An intelligent design integrating sustainable elements of form with function is the first step.  Smaller, smarter, energy efficient, and vertical kitchens can reduce or, even better, eliminate wear and tear on our planet.  Utility usage can be reduced with ventless equipment, waterless wells, and electric equipment.  And more efficient technology-driven dishwashing areas do their part to reduce water consumption.  Specific operating practices can be identified early in the game to support the facility’s environmental vision.

ReThink It

Food waste while occurring for a variety of reasons before it even hits your facility also finds its way into the commercial kitchen.  Net Zero food waste is an environmental aspiration that a facility can achieve over time by creating a food program that includes re-purposing leftovers into fresh food offerings, composting, recycling cooking oil, offering plant-based food options, and using local, seasonal, and fresh food sources.

Let Us be Part of the Solution

 Cini-Little has long been an advocate for sustainable design.   We make it our responsibility to envision facilities that foster environmental stewardship.  Why?  Because we all want our children and grandchildren to know a beautiful and healthy planet earth.

by:  Kathleen Held, CEO

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Katja Beck
December 13, 2022
Leave It to the Foodservice Consultant
Leave It to the Foodservice Consultant

Commercial foodservice spaces can be found everywhere.  Think office buildings, hospitals, hotels, sport facilities, museums, colleges…the list goes on.  Kitchens, serveries, food halls, coffee houses, restaurants, grab & go stations, and more cook, produce, and offer food no matter where we find ourselves.

Unless you are part of the architectural and construction community, you probably don’t think too much about the how’s and why’s of foodservice facilities or the project teams who conceptualize, design, and build the facility that offers the food you desire.  Instead, you focus on the result — appealing food you want to eat.  But there are many players involved in a foodservice project from the time the idea is formed to the facility opening, and each one has their place and respective responsibility.  Let’s focus on the foodservice consultant.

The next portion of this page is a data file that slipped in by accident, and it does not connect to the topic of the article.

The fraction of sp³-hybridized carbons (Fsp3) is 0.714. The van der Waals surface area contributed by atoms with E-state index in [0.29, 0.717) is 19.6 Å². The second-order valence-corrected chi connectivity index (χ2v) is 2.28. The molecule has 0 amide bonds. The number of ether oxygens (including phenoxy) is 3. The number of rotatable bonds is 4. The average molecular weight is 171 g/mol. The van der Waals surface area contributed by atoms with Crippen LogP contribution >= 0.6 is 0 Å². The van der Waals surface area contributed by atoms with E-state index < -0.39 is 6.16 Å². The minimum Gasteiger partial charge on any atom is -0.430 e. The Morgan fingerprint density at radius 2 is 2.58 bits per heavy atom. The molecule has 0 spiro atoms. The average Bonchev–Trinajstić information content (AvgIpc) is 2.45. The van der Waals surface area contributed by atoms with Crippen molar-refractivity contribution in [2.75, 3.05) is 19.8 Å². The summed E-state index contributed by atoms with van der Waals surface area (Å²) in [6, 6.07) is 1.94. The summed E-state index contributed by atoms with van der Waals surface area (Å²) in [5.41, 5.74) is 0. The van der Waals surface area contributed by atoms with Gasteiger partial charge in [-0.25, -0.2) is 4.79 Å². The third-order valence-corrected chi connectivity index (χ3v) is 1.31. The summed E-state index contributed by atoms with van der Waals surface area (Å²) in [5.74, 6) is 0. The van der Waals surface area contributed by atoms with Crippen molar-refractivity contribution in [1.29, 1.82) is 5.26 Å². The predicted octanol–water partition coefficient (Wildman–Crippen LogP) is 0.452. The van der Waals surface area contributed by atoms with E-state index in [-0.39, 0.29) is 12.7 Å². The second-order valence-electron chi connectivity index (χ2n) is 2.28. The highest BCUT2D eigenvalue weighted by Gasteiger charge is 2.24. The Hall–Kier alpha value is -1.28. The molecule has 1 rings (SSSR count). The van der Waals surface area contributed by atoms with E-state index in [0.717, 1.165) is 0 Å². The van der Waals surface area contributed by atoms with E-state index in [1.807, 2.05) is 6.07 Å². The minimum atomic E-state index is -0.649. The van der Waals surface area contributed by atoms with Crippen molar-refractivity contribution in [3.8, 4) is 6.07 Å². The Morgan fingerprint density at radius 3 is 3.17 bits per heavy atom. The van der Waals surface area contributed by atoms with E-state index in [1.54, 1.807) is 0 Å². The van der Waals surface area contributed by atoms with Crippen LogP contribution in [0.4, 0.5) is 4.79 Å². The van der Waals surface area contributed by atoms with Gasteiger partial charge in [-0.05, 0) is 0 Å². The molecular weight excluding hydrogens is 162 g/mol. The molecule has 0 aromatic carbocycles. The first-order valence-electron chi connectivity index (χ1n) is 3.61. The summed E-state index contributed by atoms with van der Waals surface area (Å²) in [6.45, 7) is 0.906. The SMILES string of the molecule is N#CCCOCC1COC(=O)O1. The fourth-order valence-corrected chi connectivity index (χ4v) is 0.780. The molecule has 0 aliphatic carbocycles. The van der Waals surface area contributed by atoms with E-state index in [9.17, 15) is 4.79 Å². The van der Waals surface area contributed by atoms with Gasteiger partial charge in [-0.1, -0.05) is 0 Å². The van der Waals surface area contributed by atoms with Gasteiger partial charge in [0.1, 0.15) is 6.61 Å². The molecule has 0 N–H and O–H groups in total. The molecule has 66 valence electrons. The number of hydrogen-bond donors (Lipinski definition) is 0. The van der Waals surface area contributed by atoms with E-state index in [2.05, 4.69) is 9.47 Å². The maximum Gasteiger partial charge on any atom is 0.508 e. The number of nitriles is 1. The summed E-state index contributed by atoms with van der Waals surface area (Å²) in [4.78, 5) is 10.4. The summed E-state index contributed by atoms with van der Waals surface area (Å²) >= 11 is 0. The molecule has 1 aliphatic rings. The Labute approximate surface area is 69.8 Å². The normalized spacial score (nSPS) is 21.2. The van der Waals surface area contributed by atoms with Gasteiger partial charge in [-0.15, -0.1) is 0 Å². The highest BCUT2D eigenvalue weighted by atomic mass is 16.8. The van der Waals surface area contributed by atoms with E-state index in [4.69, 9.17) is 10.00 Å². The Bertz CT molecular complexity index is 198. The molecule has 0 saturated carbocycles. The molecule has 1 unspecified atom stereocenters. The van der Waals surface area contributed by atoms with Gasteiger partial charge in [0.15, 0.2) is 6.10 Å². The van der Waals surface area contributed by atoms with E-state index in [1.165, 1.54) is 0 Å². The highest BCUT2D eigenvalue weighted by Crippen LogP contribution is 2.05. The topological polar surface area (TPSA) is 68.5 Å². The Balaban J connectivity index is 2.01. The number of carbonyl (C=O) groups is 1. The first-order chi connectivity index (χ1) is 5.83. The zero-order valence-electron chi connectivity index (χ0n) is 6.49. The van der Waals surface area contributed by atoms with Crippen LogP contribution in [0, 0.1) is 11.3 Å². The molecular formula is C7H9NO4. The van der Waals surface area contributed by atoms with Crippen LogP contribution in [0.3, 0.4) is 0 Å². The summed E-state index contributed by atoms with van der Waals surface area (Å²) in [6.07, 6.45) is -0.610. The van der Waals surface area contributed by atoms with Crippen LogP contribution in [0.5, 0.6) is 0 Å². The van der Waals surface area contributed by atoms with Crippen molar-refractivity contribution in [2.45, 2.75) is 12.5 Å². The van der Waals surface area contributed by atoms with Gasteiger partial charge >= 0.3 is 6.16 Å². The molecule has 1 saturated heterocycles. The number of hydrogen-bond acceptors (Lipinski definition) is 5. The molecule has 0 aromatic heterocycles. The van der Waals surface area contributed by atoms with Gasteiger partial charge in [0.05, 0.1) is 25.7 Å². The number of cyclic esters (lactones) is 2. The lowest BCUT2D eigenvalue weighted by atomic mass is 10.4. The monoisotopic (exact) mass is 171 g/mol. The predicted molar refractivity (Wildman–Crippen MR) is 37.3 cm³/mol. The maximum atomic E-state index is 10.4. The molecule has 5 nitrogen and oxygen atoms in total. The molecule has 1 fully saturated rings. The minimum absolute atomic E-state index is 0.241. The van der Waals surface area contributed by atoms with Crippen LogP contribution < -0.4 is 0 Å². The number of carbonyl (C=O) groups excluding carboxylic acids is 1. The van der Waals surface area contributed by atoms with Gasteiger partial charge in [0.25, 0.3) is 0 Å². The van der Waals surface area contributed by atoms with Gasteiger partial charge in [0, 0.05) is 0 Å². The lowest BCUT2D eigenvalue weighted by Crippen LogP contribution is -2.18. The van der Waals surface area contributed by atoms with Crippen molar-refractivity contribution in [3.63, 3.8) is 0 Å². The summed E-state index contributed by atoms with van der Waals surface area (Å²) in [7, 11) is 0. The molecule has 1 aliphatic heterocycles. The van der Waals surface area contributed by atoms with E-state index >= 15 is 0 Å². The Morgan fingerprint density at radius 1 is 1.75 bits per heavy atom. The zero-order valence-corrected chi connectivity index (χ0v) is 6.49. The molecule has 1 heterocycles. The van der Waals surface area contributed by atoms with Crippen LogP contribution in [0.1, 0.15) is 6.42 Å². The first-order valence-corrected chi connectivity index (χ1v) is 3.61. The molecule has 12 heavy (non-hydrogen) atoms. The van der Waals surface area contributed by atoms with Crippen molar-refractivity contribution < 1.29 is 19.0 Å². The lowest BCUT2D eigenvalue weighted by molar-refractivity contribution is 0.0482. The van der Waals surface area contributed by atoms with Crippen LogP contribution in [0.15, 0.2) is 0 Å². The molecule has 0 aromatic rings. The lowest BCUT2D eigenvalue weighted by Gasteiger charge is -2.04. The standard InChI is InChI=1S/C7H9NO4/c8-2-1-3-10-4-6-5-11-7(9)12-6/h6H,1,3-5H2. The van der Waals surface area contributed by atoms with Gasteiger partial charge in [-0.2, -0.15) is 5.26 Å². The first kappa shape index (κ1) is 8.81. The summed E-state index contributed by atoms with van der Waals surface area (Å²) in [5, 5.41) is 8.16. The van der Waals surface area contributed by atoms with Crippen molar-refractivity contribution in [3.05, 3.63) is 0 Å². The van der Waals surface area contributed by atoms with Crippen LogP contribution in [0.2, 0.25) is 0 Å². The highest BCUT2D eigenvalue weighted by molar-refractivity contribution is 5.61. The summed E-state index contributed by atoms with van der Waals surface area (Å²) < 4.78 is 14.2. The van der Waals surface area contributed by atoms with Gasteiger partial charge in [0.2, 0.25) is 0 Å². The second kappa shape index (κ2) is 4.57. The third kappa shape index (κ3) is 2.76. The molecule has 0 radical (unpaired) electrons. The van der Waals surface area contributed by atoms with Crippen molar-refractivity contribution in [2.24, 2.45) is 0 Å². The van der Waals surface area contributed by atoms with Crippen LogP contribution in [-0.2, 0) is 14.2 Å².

Starting at the Beginning

Once the developer has secured the necessary project financing and an architect to design the building itself has been selected, the question of how the building’s occupants will be served meals or snacks will arise.  Most likely, the building owner will have an idea, but the foodservice consultant’s expertise comes into play with the development of a program allowing the architect to incorporate front and back-of-house spaces sized to the needs of the occupants without wasting critical space that can be used for other functions or on the opposite spectrum, allocating too little space for a smoothly running foodservice operation.  An established foodservice consultant knows how to find the best square footage for a facility and where in the building that facility should be situated.

Foodservice Design – A Specialized Niche

Foodservice design is not a one size fits all discipline.  It’s a highly specialized trade within the building industry, much like landscape or lighting design for example.  When the time comes to actively design the foodservice spaces and select the most appropriate equipment, a foodservice consultant is the best choice.  As the industry expert, the consultant maintains a watchful eye on constantly evolving equipment trends and technology, providing the architect and entire project team, with up to the minute information critical to the design, and allowing them to focus instead on their respective disciplines.

Foodservice consultants ask themselves questions like:

What is the latest equipment available on the market?  Will it make the operation easier and more efficient or is the latest and, often more costly, model not really needed?  Who will operate the unit?  What on-going maintenance is required?  Where will the equipment be manufactured and how long will it take to arrive once an order is placed? 

This last question is critical due to continuing supply chain disruptions and lack of raw materials such as stainless steel and technological components, often creating a backlog of orders and availability issues.

In addition, today’s kitchens must be flexible for ever-changing health and safety requirements as well as menu trends.  Leave it to the consultant to keep up with new developments in the world of foodservice.

A Consortium of Ideas

A consultant doesn’t work in a vacuum, but rather, exchanges ideas with industry colleagues, manufacturers, and fellow FCSI (Foodservice Consultants Society International) members who have access to a worldwide community of support and knowledge when solutions to unique or difficult problems arise.